But Nosayba Halawa said repeated delays in 19-year-old Ibrahim’s trial made it impossible to know the view of the Egyptian authorities.
Ibrahim has been in jail since August 2013, when he and his four sisters were among hundreds arrested after anti-government demonstrations were broken up with violence in Cairo.
His sisters were released but Ibrahim and 493 others have been held since, all facing the same charges, including murder, but without any evidence presented against them.
Ms Halawa said the news of the release of Australian journalist Peter Greste, who shared a cell with Ibrahim, was heartening. “Sometimes I think we have to prepare the house, that maybe Ibrahim will be coming through the door any time,” she said.
The mass trial has been repeatedly rescheduled but is set down again for this Sunday, although it is unclear how authorities will overcome the difficulties of accommodating 494 defendants in one court room, which resulted in previous postponements.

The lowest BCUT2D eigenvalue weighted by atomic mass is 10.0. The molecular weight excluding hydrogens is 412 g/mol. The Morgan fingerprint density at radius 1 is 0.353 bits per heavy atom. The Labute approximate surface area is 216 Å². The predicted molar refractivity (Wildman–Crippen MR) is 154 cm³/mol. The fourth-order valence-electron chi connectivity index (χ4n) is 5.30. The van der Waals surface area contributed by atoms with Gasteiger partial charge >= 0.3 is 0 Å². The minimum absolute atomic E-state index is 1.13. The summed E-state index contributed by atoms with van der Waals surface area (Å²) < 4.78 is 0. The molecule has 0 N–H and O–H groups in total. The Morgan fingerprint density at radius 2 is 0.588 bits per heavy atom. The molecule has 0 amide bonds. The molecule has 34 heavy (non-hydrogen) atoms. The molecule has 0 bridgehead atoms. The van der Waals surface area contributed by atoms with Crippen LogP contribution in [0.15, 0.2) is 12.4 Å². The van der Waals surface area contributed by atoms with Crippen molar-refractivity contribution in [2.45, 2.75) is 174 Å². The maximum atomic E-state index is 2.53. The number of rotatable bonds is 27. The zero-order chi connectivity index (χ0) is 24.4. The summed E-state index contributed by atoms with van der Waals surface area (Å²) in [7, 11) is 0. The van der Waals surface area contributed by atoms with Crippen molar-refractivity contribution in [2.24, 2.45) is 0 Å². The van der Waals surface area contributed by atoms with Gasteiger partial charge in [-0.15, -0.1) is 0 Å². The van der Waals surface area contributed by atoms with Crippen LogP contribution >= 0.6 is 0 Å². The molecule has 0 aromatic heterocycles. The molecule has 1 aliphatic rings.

Egypt shows no signs of softening its stance on supporters of ousted president Mohammed Morsi. A court yesterday upheld death sentences passed on 183 people accused of attacking police during the 2013 unrest.
Foreign Affairs Minister Charlie Flanagan said diplomatic efforts to secure Ibrahim’s release are continuing.